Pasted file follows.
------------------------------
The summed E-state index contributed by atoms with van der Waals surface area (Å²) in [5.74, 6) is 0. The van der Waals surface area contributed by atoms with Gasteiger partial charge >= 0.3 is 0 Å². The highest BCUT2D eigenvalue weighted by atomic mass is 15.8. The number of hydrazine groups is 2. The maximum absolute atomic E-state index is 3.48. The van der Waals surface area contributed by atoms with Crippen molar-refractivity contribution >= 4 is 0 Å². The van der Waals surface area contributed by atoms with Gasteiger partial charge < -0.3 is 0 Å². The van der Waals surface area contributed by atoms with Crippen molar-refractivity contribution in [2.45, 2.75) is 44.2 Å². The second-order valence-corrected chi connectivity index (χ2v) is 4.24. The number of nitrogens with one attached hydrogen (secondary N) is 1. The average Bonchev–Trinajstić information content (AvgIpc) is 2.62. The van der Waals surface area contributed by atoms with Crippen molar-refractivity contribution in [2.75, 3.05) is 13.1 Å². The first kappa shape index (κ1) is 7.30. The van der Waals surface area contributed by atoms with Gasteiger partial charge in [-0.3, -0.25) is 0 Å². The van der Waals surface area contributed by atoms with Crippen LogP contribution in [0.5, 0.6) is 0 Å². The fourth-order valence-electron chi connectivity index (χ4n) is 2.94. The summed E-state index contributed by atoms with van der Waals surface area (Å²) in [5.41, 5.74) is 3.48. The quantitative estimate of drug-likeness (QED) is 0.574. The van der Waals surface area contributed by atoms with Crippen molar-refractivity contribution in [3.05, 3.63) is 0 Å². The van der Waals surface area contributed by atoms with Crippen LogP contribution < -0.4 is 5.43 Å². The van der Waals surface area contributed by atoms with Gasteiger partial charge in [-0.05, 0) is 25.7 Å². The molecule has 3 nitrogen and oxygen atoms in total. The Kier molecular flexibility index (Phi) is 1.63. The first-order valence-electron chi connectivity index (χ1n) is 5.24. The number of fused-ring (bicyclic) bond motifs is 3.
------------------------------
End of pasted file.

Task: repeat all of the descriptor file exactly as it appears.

The summed E-state index contributed by atoms with van der Waals surface area (Å²) in [5.74, 6) is 0. The van der Waals surface area contributed by atoms with Gasteiger partial charge >= 0.3 is 0 Å². The highest BCUT2D eigenvalue weighted by atomic mass is 15.8. The number of hydrazine groups is 2. The maximum absolute atomic E-state index is 3.48. The van der Waals surface area contributed by atoms with Crippen molar-refractivity contribution >= 4 is 0 Å². The van der Waals surface area contributed by atoms with Gasteiger partial charge < -0.3 is 0 Å². The van der Waals surface area contributed by atoms with Crippen molar-refractivity contribution in [2.45, 2.75) is 44.2 Å². The second-order valence-corrected chi connectivity index (χ2v) is 4.24. The number of nitrogens with one attached hydrogen (secondary N) is 1. The average Bonchev–Trinajstić information content (AvgIpc) is 2.62. The van der Waals surface area contributed by atoms with Crippen molar-refractivity contribution in [2.75, 3.05) is 13.1 Å². The first kappa shape index (κ1) is 7.30. The van der Waals surface area contributed by atoms with Gasteiger partial charge in [-0.3, -0.25) is 0 Å². The van der Waals surface area contributed by atoms with Crippen LogP contribution in [0.5, 0.6) is 0 Å². The fourth-order valence-electron chi connectivity index (χ4n) is 2.94. The summed E-state index contributed by atoms with van der Waals surface area (Å²) in [5.41, 5.74) is 3.48. The quantitative estimate of drug-likeness (QED) is 0.574. The van der Waals surface area contributed by atoms with Crippen molar-refractivity contribution in [3.05, 3.63) is 0 Å². The van der Waals surface area contributed by atoms with Crippen LogP contribution < -0.4 is 5.43 Å². The van der Waals surface area contributed by atoms with Gasteiger partial charge in [-0.05, 0) is 25.7 Å². The molecule has 3 nitrogen and oxygen atoms in total. The Kier molecular flexibility index (Phi) is 1.63. The first-order valence-electron chi connectivity index (χ1n) is 5.24. The number of fused-ring (bicyclic) bond motifs is 3.